As you suggested, the Papuan toby is brown overall with blue spots on the sides of the body, blue lines on the back and the upper surface of the base of the tail fin, a black spot at the base of the dorsal fin and orange on the underside of the snout. The blue-spotted toby has spots on the side of the body, on the back and base of the tail fin, with some lines radiating from the eyes, and it has no or little orange on the ventral surface of the snout, head or belly. Both species typically have orange on the tail, but C. papuensis usually sports more orange.
Both of these tobies make excellent aquarium inhabitants. The biggest drawback with some individuals is that they will nip the fins of other fishes, often leaving circular bite marks on these appendages. Fortunately, most individuals do not engage in this undesirable behavior. I should point out that long-finned fishes, like the Platax (batfishes) species, are most prone to having their fins bitten than those fishes with less spectacular finnage.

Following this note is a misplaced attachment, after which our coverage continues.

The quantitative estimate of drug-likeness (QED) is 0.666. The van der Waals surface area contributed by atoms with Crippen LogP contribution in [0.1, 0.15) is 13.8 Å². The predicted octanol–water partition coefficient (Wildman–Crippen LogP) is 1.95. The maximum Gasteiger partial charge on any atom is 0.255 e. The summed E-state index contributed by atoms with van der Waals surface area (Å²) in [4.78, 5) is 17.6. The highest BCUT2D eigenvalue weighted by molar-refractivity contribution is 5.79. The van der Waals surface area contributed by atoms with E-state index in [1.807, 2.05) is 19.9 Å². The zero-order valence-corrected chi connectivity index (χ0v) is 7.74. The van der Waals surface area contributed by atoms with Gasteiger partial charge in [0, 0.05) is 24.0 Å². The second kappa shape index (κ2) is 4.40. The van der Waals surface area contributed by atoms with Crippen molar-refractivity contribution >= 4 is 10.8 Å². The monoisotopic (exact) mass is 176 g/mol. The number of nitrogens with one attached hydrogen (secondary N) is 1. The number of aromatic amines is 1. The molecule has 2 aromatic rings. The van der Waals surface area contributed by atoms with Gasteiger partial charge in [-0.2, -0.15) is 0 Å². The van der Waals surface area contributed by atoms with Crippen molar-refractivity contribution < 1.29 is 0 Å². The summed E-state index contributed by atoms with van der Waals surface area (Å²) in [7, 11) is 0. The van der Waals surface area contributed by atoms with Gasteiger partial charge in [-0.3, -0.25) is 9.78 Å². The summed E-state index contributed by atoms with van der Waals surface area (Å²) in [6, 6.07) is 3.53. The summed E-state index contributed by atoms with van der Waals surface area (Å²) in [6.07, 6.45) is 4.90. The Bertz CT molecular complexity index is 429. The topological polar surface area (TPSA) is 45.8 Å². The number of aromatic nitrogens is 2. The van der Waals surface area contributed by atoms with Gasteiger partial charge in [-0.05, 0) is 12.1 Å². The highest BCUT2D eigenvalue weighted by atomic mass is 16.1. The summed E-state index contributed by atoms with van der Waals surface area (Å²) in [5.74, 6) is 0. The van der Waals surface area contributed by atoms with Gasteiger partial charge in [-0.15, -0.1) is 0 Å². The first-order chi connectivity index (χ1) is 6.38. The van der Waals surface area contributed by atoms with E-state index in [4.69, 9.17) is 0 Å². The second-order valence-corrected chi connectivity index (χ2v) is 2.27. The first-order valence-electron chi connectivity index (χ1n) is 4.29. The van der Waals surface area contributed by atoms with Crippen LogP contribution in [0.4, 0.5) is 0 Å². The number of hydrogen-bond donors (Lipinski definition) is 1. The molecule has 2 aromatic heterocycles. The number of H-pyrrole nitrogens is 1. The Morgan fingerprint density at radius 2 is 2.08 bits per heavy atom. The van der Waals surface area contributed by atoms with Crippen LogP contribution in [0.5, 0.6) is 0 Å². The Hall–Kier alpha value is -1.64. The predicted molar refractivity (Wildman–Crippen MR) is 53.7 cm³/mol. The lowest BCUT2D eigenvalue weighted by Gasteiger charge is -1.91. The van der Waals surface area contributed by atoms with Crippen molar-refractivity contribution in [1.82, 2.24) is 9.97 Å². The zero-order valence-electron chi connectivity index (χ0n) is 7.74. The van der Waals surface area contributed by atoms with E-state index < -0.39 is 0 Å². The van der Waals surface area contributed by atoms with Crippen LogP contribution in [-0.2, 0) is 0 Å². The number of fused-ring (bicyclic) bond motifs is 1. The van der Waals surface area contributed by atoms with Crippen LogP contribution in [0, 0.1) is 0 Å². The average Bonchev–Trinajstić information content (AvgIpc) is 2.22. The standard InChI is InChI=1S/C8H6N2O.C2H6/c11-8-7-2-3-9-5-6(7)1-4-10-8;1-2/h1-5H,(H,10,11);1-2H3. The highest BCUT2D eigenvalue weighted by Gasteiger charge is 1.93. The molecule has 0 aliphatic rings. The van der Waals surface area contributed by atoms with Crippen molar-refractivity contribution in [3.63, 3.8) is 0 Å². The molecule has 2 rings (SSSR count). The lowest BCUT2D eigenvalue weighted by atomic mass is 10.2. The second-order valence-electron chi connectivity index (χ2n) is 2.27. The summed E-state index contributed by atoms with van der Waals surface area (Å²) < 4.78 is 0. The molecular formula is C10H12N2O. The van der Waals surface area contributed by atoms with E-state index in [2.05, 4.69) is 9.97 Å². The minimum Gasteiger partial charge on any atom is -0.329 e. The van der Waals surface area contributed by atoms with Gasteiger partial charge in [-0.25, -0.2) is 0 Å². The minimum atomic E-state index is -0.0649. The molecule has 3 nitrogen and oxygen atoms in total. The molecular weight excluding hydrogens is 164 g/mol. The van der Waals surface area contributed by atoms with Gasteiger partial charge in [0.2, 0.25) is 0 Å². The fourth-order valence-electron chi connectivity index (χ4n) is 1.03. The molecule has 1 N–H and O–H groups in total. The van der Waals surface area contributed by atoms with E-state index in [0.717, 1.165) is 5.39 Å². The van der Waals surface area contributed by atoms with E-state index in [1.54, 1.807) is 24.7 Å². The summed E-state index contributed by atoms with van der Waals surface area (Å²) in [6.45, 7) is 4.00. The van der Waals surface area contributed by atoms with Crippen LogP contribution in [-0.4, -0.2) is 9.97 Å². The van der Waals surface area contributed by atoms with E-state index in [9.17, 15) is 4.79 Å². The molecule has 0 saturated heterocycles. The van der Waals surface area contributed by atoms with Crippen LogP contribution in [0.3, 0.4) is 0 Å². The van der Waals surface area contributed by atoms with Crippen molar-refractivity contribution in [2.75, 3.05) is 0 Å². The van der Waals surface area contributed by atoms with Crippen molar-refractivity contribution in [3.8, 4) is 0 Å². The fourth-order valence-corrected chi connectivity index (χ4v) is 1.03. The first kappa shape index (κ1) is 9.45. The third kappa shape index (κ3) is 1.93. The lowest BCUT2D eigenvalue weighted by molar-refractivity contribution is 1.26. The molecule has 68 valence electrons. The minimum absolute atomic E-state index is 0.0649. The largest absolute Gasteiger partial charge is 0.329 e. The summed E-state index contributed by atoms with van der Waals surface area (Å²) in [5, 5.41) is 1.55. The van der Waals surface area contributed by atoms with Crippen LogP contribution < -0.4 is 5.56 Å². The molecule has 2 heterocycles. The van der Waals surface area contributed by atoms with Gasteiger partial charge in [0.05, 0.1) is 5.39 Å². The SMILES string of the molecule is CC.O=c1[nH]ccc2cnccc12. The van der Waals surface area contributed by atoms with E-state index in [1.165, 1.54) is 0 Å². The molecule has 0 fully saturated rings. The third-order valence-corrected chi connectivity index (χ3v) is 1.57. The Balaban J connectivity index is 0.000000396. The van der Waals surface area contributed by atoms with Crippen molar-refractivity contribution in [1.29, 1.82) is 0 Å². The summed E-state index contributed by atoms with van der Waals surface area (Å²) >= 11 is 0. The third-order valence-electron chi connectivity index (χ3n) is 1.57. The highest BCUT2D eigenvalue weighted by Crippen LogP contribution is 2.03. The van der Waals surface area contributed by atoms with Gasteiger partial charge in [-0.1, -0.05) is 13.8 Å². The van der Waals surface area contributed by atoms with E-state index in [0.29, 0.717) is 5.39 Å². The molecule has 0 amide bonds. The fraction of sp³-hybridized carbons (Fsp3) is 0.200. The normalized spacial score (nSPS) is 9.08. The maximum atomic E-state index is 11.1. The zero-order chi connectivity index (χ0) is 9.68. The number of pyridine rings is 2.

As far as compatibility is concerned, the Papuan toby is a territorial fish, with males maintaining a harem of females. Some individuals will fight with each other if placed in the same tank. This is especially true of adult males. It is possible to keep a male with a female together in a medium-size aquarium, like a 55 gallon. As far as members of other species are concerned, it is usually not a problem keeping more than one toby species in a 55-gallon tank. However, males of different species will occasionally engage in combat.
You can tell if a Canthigaster valentini (I call this the saddled toby) is a male or a female by its coloration. Males have blue-green iridescent lines radiating from the back of the eyes, they have blue-gray lines on a light-orange background under the lower jaw, and a blue-gray patch in back of their anus. The blue-spotted toby also differs sexually in appearance and color — males attain a larger size and typically have fewer, larger spots than females. There also appear to be some size and color differences between the sexes in the Papuan toby. The individual in the accompanying photo was the larger member of a pair I observed for some time and is most likely a male.
Your two tobies will also be less likely to fight if the C. papua is larger than the resident C. valentini. I would avoid the temptation of adding another toby if the Papuan toby works out — I think you would pushing your luck!